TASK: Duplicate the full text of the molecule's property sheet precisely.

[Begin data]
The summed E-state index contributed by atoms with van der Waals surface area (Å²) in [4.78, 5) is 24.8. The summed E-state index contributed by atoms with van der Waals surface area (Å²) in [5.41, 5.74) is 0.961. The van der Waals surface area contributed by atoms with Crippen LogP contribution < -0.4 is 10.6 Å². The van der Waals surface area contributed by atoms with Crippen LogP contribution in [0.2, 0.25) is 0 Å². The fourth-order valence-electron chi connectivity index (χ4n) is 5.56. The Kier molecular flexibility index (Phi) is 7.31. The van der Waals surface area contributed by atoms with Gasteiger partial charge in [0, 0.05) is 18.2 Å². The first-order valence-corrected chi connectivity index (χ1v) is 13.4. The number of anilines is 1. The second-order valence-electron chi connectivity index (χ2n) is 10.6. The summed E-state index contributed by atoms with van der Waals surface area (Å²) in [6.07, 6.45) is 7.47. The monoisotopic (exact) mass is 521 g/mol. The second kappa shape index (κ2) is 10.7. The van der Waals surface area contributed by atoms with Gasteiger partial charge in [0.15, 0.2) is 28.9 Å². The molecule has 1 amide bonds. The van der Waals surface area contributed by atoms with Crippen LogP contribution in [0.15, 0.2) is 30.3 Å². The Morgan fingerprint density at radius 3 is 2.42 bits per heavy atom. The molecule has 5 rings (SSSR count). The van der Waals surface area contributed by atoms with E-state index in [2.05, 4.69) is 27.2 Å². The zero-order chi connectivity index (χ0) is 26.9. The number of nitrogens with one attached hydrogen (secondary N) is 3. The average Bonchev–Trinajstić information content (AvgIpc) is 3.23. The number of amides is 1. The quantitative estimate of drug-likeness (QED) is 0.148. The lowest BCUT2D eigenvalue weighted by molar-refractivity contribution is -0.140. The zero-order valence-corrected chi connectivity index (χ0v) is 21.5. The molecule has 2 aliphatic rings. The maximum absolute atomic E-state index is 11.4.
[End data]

The summed E-state index contributed by atoms with van der Waals surface area (Å²) in [4.78, 5) is 24.8. The summed E-state index contributed by atoms with van der Waals surface area (Å²) in [5.41, 5.74) is 0.961. The van der Waals surface area contributed by atoms with Crippen LogP contribution < -0.4 is 10.6 Å². The van der Waals surface area contributed by atoms with Crippen LogP contribution in [0.2, 0.25) is 0 Å². The fourth-order valence-electron chi connectivity index (χ4n) is 5.56. The Kier molecular flexibility index (Phi) is 7.31. The van der Waals surface area contributed by atoms with Gasteiger partial charge in [0, 0.05) is 18.2 Å². The first-order valence-corrected chi connectivity index (χ1v) is 13.4. The number of anilines is 1. The second-order valence-electron chi connectivity index (χ2n) is 10.6. The summed E-state index contributed by atoms with van der Waals surface area (Å²) in [6.07, 6.45) is 7.47. The monoisotopic (exact) mass is 521 g/mol. The second kappa shape index (κ2) is 10.7. The van der Waals surface area contributed by atoms with Gasteiger partial charge in [0.15, 0.2) is 28.9 Å². The molecule has 1 amide bonds. The van der Waals surface area contributed by atoms with Crippen LogP contribution in [0.15, 0.2) is 30.3 Å². The Morgan fingerprint density at radius 3 is 2.42 bits per heavy atom. The molecule has 5 rings (SSSR count). The van der Waals surface area contributed by atoms with E-state index in [2.05, 4.69) is 27.2 Å². The zero-order chi connectivity index (χ0) is 26.9. The number of nitrogens with one attached hydrogen (secondary N) is 3. The average Bonchev–Trinajstić information content (AvgIpc) is 3.23. The number of amides is 1. The quantitative estimate of drug-likeness (QED) is 0.148. The lowest BCUT2D eigenvalue weighted by molar-refractivity contribution is -0.140. The zero-order valence-corrected chi connectivity index (χ0v) is 21.5. The molecule has 2 aliphatic rings. The maximum absolute atomic E-state index is 11.4.